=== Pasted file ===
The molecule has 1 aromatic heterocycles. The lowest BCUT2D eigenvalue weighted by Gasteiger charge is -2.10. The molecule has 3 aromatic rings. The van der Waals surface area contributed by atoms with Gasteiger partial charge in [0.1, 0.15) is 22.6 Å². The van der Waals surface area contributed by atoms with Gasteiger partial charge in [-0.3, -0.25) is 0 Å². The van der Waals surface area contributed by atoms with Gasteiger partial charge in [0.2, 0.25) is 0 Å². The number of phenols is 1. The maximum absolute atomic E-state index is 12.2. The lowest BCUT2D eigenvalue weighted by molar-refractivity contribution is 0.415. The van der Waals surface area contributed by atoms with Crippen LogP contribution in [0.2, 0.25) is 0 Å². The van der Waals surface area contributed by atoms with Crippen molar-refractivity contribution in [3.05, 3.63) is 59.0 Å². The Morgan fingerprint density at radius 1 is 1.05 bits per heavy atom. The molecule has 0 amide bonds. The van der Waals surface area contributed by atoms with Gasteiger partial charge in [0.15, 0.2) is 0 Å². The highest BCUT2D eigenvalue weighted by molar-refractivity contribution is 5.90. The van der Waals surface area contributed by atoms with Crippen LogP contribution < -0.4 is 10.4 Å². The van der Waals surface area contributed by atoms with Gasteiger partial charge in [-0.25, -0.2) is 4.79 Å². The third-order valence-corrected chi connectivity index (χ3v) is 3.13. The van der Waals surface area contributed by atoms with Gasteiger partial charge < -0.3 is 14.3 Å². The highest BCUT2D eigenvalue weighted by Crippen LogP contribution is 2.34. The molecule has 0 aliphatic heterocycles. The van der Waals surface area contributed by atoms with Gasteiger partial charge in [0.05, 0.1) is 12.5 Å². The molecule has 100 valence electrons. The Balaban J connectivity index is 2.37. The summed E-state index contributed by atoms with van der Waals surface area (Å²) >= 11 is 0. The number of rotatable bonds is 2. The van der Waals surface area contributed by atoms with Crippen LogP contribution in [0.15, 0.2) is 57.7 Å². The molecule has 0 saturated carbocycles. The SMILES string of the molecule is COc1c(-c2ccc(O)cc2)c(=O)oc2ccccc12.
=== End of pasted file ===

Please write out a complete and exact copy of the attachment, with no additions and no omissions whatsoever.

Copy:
The molecule has 1 aromatic heterocycles. The lowest BCUT2D eigenvalue weighted by Gasteiger charge is -2.10. The molecule has 3 aromatic rings. The van der Waals surface area contributed by atoms with Gasteiger partial charge in [0.1, 0.15) is 22.6 Å². The van der Waals surface area contributed by atoms with Gasteiger partial charge in [-0.3, -0.25) is 0 Å². The van der Waals surface area contributed by atoms with Gasteiger partial charge in [0.2, 0.25) is 0 Å². The number of phenols is 1. The maximum absolute atomic E-state index is 12.2. The lowest BCUT2D eigenvalue weighted by molar-refractivity contribution is 0.415. The van der Waals surface area contributed by atoms with Crippen LogP contribution in [0.2, 0.25) is 0 Å². The van der Waals surface area contributed by atoms with Crippen molar-refractivity contribution in [3.05, 3.63) is 59.0 Å². The Morgan fingerprint density at radius 1 is 1.05 bits per heavy atom. The molecule has 0 amide bonds. The van der Waals surface area contributed by atoms with Gasteiger partial charge in [0.15, 0.2) is 0 Å². The highest BCUT2D eigenvalue weighted by molar-refractivity contribution is 5.90. The van der Waals surface area contributed by atoms with Crippen LogP contribution < -0.4 is 10.4 Å². The van der Waals surface area contributed by atoms with Gasteiger partial charge in [-0.25, -0.2) is 4.79 Å². The third-order valence-corrected chi connectivity index (χ3v) is 3.13. The van der Waals surface area contributed by atoms with Gasteiger partial charge < -0.3 is 14.3 Å². The highest BCUT2D eigenvalue weighted by Crippen LogP contribution is 2.34. The molecule has 0 aliphatic heterocycles. The van der Waals surface area contributed by atoms with Gasteiger partial charge in [0.05, 0.1) is 12.5 Å². The molecule has 100 valence electrons. The Balaban J connectivity index is 2.37. The summed E-state index contributed by atoms with van der Waals surface area (Å²) >= 11 is 0. The number of rotatable bonds is 2. The van der Waals surface area contributed by atoms with Crippen LogP contribution in [0.15, 0.2) is 57.7 Å². The molecule has 0 saturated carbocycles. The SMILES string of the molecule is COc1c(-c2ccc(O)cc2)c(=O)oc2ccccc12.